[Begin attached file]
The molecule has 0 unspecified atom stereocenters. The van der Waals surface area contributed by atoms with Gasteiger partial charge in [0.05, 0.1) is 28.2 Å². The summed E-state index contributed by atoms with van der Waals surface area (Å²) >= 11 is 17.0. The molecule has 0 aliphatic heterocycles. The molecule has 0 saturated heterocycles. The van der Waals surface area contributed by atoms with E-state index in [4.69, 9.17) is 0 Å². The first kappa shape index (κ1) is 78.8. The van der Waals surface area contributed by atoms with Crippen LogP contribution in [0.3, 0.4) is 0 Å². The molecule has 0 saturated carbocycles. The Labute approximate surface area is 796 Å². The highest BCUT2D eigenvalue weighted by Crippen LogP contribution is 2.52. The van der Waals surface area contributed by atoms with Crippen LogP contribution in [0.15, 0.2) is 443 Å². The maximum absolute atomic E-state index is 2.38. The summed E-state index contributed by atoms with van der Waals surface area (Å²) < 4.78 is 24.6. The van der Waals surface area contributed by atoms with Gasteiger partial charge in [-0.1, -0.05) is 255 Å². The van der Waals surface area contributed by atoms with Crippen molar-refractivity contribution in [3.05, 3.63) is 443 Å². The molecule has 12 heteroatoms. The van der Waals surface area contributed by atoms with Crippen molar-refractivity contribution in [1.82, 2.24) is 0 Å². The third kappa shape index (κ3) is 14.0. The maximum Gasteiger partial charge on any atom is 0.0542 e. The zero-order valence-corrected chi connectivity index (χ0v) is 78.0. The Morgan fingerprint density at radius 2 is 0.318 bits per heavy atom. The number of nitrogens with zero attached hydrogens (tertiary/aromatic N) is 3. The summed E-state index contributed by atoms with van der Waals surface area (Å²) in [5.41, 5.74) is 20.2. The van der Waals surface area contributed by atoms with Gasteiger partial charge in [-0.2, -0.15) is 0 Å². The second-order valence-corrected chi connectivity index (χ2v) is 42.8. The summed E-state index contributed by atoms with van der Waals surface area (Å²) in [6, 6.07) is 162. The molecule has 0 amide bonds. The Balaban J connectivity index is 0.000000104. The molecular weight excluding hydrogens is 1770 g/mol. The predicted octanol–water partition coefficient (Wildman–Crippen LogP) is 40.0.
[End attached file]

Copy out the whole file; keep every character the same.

The molecule has 0 unspecified atom stereocenters. The van der Waals surface area contributed by atoms with Gasteiger partial charge in [0.05, 0.1) is 28.2 Å². The summed E-state index contributed by atoms with van der Waals surface area (Å²) >= 11 is 17.0. The molecule has 0 aliphatic heterocycles. The molecule has 0 saturated heterocycles. The van der Waals surface area contributed by atoms with E-state index in [4.69, 9.17) is 0 Å². The first kappa shape index (κ1) is 78.8. The van der Waals surface area contributed by atoms with Crippen LogP contribution in [0.3, 0.4) is 0 Å². The molecule has 0 saturated carbocycles. The Labute approximate surface area is 796 Å². The highest BCUT2D eigenvalue weighted by Crippen LogP contribution is 2.52. The van der Waals surface area contributed by atoms with Crippen LogP contribution in [0.15, 0.2) is 443 Å². The maximum absolute atomic E-state index is 2.38. The summed E-state index contributed by atoms with van der Waals surface area (Å²) < 4.78 is 24.6. The van der Waals surface area contributed by atoms with Gasteiger partial charge in [-0.1, -0.05) is 255 Å². The van der Waals surface area contributed by atoms with Crippen molar-refractivity contribution in [3.05, 3.63) is 443 Å². The molecule has 12 heteroatoms. The van der Waals surface area contributed by atoms with Crippen molar-refractivity contribution in [1.82, 2.24) is 0 Å². The third kappa shape index (κ3) is 14.0. The maximum Gasteiger partial charge on any atom is 0.0542 e. The zero-order valence-corrected chi connectivity index (χ0v) is 78.0. The Morgan fingerprint density at radius 2 is 0.318 bits per heavy atom. The number of nitrogens with zero attached hydrogens (tertiary/aromatic N) is 3. The summed E-state index contributed by atoms with van der Waals surface area (Å²) in [5.41, 5.74) is 20.2. The van der Waals surface area contributed by atoms with Gasteiger partial charge in [-0.2, -0.15) is 0 Å². The second-order valence-corrected chi connectivity index (χ2v) is 42.8. The summed E-state index contributed by atoms with van der Waals surface area (Å²) in [6, 6.07) is 162. The molecule has 0 amide bonds. The Balaban J connectivity index is 0.000000104. The molecular weight excluding hydrogens is 1770 g/mol. The predicted octanol–water partition coefficient (Wildman–Crippen LogP) is 40.0.